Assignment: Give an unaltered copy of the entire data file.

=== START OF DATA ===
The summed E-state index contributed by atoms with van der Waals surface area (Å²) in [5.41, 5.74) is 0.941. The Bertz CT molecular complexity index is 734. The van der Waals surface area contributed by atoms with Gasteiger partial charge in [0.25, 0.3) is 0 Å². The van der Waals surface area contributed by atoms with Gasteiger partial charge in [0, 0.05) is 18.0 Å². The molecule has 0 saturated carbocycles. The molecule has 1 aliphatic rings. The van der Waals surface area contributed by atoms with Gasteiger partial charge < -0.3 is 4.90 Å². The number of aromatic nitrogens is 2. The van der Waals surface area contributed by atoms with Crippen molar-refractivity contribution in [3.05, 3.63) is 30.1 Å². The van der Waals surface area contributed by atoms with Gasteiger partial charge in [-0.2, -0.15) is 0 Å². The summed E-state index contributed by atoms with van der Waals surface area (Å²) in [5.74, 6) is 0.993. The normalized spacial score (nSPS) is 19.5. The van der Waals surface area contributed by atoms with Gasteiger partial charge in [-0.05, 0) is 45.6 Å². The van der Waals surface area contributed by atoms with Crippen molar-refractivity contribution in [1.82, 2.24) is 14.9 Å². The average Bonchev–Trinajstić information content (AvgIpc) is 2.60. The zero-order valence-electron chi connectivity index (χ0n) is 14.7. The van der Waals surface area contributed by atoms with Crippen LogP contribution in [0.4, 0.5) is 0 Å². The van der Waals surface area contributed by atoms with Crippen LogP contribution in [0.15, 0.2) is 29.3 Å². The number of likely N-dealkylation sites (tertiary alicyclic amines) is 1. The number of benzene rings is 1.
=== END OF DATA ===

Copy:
The summed E-state index contributed by atoms with van der Waals surface area (Å²) in [5.41, 5.74) is 0.941. The Bertz CT molecular complexity index is 734. The van der Waals surface area contributed by atoms with Gasteiger partial charge in [0.25, 0.3) is 0 Å². The van der Waals surface area contributed by atoms with Gasteiger partial charge in [0, 0.05) is 18.0 Å². The molecule has 0 saturated carbocycles. The molecule has 1 aliphatic rings. The van der Waals surface area contributed by atoms with Gasteiger partial charge < -0.3 is 4.90 Å². The number of aromatic nitrogens is 2. The van der Waals surface area contributed by atoms with Crippen molar-refractivity contribution in [3.05, 3.63) is 30.1 Å². The van der Waals surface area contributed by atoms with Gasteiger partial charge in [-0.2, -0.15) is 0 Å². The summed E-state index contributed by atoms with van der Waals surface area (Å²) in [5.74, 6) is 0.993. The normalized spacial score (nSPS) is 19.5. The van der Waals surface area contributed by atoms with Gasteiger partial charge in [-0.05, 0) is 45.6 Å². The van der Waals surface area contributed by atoms with Crippen molar-refractivity contribution in [1.82, 2.24) is 14.9 Å². The average Bonchev–Trinajstić information content (AvgIpc) is 2.60. The zero-order valence-electron chi connectivity index (χ0n) is 14.7. The van der Waals surface area contributed by atoms with Crippen LogP contribution in [0.4, 0.5) is 0 Å². The van der Waals surface area contributed by atoms with Crippen LogP contribution in [0.15, 0.2) is 29.3 Å². The number of likely N-dealkylation sites (tertiary alicyclic amines) is 1. The number of benzene rings is 1.